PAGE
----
Rather than competing on price or on products, winning companies in China are setting themselves apart through providing value added service offerings, revealed a recent Barkawi Management Consulting sponsored Service Parts Logistics conference.
Organized by the China Supply Chain Council (CSCC) and co-sponsored by Arvato Logistics, the 2nd annual conference featured key logistics industry executives and experts on topics such as supply chain optimization, aftermarket parts and reverse logistics.
“To ensure success in your China supply chain, you need to have a complete offering, including parts and value added service for clients,” said Andreas Baader, Barkawi’s managing partner.
According to Barkawi estimates, the market for after-sales service is growing at a rate of 9% per annum and should reach 2 billion euros by 2010, with profit margins in after-sales organizations typically 3-5 times higher than in product sales.
Optimizing supply chains
Baader, talked in depth about how companies can optimize their service parts functions so that they can become a profit rather than a cost center, through better inventory management and transparency throughout the supply chain.
“From a B2B point of view, typically, the idea of value added services is to understand what your customer is doing with your equipment,” said Baader. “So you can sell a machine as well as selling labour, technicians, operators as well as selling consumables and business advice. The key is to understand and support your customer’s business through providing additional services.”
Many companies have already seen the light that service is the key differentiator in a market where foreign companies are struggling to compete with both each other and with their Chinese counterparts, who don’t always follow the rules.
Supply chains are becoming more complex
A lot of eyes are on the automotive sector in China -- according to Barkawi, by far the largest market for after sales service – yet the automotive supply chain comes with its own set of challenges.
“In the automotive world, volumes are growing as is complexity,” says Baader. Today 30-40% of the value of components in the car are electronic rather than mechanical and by 2012 this will increase to 50-60%.”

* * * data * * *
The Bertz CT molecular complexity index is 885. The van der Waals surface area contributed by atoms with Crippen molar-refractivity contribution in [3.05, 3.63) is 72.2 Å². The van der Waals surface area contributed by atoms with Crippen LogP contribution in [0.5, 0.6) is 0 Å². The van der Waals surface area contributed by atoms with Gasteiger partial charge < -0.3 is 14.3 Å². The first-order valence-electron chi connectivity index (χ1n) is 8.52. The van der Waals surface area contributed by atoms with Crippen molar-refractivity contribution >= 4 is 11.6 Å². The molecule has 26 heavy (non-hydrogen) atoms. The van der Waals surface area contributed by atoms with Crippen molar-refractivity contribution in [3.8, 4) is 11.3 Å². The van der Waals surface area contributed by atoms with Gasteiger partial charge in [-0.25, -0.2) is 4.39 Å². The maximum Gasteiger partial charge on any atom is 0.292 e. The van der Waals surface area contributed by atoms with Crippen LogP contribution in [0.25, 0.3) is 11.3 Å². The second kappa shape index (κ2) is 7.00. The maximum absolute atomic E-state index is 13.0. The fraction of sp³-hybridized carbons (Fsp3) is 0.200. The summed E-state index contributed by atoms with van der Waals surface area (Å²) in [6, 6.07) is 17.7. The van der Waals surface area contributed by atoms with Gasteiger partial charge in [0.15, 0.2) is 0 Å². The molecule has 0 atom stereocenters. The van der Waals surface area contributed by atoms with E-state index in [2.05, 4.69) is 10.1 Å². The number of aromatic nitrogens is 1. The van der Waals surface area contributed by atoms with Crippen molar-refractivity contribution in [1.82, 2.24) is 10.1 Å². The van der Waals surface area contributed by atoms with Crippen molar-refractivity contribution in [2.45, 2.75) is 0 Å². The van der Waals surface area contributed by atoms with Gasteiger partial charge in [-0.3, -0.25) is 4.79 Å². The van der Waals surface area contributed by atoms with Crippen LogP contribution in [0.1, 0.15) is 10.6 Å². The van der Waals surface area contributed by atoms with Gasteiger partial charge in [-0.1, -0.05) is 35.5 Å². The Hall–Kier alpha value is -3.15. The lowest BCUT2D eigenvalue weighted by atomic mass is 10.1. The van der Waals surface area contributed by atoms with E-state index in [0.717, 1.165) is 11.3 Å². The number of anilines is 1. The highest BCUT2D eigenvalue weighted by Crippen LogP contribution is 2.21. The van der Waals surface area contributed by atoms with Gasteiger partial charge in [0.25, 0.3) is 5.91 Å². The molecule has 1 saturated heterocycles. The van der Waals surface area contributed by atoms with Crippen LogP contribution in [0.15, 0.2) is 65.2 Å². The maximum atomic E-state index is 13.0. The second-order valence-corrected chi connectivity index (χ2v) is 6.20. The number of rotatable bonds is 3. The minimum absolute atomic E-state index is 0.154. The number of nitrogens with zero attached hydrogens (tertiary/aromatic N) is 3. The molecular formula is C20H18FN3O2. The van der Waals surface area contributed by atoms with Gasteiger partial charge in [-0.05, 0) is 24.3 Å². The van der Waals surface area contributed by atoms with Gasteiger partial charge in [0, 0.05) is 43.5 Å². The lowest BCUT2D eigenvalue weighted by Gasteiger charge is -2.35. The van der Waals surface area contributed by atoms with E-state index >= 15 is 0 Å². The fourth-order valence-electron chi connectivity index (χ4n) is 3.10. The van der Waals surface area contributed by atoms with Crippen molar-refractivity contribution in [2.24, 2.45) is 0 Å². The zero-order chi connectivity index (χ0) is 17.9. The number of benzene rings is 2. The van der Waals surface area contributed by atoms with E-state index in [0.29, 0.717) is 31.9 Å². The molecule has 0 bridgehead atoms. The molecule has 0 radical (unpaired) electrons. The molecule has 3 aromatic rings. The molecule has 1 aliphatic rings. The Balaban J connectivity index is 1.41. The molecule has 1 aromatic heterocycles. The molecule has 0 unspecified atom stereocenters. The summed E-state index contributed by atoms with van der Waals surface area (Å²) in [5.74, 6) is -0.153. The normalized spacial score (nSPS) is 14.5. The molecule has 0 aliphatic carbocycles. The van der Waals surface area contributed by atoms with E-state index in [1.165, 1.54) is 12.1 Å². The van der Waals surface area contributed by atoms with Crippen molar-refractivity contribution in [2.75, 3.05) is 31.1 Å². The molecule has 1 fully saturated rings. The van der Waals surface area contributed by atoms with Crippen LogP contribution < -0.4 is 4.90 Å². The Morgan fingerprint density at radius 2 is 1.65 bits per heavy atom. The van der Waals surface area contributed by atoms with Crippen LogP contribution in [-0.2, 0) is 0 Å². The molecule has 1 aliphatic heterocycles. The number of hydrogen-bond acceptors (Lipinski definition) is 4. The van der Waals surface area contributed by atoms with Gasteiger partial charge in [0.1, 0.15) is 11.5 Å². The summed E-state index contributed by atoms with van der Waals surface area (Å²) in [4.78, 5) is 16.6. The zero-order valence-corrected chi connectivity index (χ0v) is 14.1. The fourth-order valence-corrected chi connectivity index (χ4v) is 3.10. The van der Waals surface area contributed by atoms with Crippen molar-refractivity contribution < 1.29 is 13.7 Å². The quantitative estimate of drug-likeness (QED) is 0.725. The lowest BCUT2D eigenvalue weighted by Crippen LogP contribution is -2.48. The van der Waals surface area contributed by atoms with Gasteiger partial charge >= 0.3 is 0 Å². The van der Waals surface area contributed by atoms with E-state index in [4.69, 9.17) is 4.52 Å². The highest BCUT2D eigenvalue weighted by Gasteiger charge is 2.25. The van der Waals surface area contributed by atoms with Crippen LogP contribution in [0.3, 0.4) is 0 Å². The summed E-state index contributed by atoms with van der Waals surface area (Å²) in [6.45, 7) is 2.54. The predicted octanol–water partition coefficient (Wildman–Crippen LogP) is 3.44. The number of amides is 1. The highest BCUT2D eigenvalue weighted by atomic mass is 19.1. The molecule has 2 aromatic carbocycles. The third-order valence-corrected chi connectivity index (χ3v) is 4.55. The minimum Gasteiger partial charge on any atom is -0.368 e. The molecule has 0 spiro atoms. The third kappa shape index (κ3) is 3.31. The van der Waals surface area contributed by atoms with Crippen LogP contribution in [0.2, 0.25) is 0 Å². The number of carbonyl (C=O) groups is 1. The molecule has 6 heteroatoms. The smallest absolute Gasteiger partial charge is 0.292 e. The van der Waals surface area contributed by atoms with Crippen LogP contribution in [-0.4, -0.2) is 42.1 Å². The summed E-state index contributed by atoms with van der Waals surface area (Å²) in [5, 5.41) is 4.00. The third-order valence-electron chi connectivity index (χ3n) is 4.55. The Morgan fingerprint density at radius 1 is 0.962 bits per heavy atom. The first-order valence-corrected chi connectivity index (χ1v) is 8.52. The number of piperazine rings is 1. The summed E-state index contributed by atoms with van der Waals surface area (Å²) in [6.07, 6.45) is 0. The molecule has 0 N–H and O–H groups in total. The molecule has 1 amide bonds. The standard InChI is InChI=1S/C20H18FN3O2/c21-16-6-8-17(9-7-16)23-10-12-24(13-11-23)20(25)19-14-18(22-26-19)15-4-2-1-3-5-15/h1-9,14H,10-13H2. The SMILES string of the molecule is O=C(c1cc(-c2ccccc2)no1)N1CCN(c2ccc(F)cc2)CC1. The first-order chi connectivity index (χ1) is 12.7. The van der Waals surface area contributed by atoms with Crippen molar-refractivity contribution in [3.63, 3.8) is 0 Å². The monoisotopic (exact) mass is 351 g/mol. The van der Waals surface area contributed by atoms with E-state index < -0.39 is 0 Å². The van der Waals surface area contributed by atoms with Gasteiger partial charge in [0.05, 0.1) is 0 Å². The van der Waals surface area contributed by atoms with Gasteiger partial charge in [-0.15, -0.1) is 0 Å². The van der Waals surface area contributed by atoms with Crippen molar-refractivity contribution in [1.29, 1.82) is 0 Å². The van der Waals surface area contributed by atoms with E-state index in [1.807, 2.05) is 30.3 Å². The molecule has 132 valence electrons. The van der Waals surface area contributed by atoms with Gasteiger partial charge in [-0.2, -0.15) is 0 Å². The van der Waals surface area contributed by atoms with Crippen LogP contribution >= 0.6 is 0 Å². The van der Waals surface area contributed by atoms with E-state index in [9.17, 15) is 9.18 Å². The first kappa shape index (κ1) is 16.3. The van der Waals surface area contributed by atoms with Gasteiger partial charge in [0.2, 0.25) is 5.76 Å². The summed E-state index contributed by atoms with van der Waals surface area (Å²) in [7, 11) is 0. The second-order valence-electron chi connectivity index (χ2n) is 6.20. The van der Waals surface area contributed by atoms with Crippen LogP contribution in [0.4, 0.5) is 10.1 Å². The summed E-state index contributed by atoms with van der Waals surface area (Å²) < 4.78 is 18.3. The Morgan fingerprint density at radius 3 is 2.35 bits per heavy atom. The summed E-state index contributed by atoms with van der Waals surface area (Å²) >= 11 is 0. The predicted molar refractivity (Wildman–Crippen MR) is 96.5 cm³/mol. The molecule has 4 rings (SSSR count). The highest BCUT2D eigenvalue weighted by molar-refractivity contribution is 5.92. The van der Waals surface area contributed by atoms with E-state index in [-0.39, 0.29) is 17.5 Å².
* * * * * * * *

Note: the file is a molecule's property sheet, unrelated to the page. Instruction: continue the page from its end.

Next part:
“What this means,” according to Baader, “Is that supply chains for high tech, computer and automotive components will become integrated. We expect more collaboration to occur since inventories to fulfill service will become less and less affordable and companies will look for ways to share the burden with their partners.”
Of course this complexity means that the need for specialist advice on supply chain optimization from companies like Barkawi will also increase, especially in China which by many accounts is fast moving up the value chain.
The challenge of emerging markets
Since Barkawi set up their office in China less than two years ago, their gamble to enter the market seems to be paying off, but of course there are obstacles.
“One of the key logistics challenges in China,” observes Baader, “Is that Chinese consumers have such high service expectations due to the availability of cheap labour, meaning that service networks in China are very dense. With price points in China much lower than in mature markets, this brings challenges for OEM’s.
While China obviously has significant growth potential for Barkawi and their clients, Baader also sees significant opportunity in India. Earlier this year the company set up an office in New Delhi, India with the goal of working with both their European and domestic clients.
In 2006, Barkawi was ranked by Manager Magazine as the number one global management consulting company in SCM and Logistics in Germany. According to Baader, the key differentiator between Barkawi and the major brand name consulting shops, is that Barkawi provides their clients with a mix of professionals who have a variety of industry and operations experience.
Combined with an increased focus on emerging markets such as India and China, the company’s strategic outlook should ensure their ongoing success.